Thurman P. Woodfork


We look back down the misty years,
Live once more those long gone days,
Probing, examining, breathing life
Into the memories through the haze.

The ache of favors not performed,
The regret for praise left unsaid,
And kindnesses we wish we’d done
For those now long among the dead.

It wasn’t due to indifferent neglect
We had no way to foresee events,
We aren’t gifted with clairvoyance,
So why should we now sit and lament?

We didn’t fire the fatal bullet
Plan the ambush or hurl the grenade,
The war, itself, was not of our making;
That decision was by others made.

The religions in which we all believe
Tell us that the deceased are free,
No longer encumbered by the cares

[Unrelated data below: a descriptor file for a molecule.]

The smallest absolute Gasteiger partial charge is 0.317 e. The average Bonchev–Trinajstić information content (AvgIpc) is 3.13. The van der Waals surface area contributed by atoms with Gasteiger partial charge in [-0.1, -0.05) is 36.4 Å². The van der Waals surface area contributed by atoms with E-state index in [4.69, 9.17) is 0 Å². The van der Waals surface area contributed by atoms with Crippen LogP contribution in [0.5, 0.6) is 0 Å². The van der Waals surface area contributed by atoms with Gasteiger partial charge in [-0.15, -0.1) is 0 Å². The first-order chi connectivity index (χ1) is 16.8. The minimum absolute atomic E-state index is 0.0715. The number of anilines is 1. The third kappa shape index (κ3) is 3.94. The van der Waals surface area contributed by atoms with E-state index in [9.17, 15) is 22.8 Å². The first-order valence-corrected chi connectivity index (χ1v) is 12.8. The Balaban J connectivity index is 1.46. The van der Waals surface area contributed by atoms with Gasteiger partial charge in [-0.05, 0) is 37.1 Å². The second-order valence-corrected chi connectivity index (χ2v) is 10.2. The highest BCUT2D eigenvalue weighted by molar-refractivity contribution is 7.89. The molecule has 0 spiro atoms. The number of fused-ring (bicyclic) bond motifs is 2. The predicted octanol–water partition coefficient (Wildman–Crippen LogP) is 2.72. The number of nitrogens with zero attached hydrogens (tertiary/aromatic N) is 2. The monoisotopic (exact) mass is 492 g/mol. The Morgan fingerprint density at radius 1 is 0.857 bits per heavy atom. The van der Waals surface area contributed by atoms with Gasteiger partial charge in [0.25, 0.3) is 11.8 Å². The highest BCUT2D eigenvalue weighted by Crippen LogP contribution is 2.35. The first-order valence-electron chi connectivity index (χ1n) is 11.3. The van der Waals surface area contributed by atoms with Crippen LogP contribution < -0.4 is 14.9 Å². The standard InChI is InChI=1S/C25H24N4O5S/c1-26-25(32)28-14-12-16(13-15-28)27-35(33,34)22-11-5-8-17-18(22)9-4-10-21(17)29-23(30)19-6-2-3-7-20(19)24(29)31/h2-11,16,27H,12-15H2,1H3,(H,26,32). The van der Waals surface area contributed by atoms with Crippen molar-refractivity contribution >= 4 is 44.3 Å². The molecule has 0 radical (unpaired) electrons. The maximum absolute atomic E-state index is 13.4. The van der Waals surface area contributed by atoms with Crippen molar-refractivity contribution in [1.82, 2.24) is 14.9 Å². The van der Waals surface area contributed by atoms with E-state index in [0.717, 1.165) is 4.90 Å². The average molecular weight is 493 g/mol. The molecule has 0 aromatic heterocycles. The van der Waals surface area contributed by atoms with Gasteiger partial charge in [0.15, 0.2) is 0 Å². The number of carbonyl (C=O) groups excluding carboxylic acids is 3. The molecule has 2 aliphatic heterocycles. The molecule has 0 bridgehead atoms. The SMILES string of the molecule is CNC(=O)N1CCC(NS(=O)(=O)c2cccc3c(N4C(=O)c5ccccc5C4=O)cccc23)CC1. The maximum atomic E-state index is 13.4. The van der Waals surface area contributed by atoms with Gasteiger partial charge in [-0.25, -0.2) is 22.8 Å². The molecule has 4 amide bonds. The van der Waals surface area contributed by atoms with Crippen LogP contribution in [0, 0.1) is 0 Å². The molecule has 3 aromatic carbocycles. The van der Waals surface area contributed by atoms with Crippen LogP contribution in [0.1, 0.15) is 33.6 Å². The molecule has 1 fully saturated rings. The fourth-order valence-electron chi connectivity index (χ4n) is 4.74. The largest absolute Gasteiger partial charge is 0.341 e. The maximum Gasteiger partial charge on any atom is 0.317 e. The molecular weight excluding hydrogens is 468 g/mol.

That still beset you and me.

So why continue to mourn their passing,
Why do we feel such lasting grief,
When we should have happily rejoiced
At the advent of their final relief?

Do we miss the familiar voices,
The friendly touch we no longer feel?
Even our companionable silences
Held an affinity that was truly real.

All these sighs and lamentations
As we sit here sad and forlorn;
Disguise a truth we may not admit:
That it’s really for ourselves we mourn.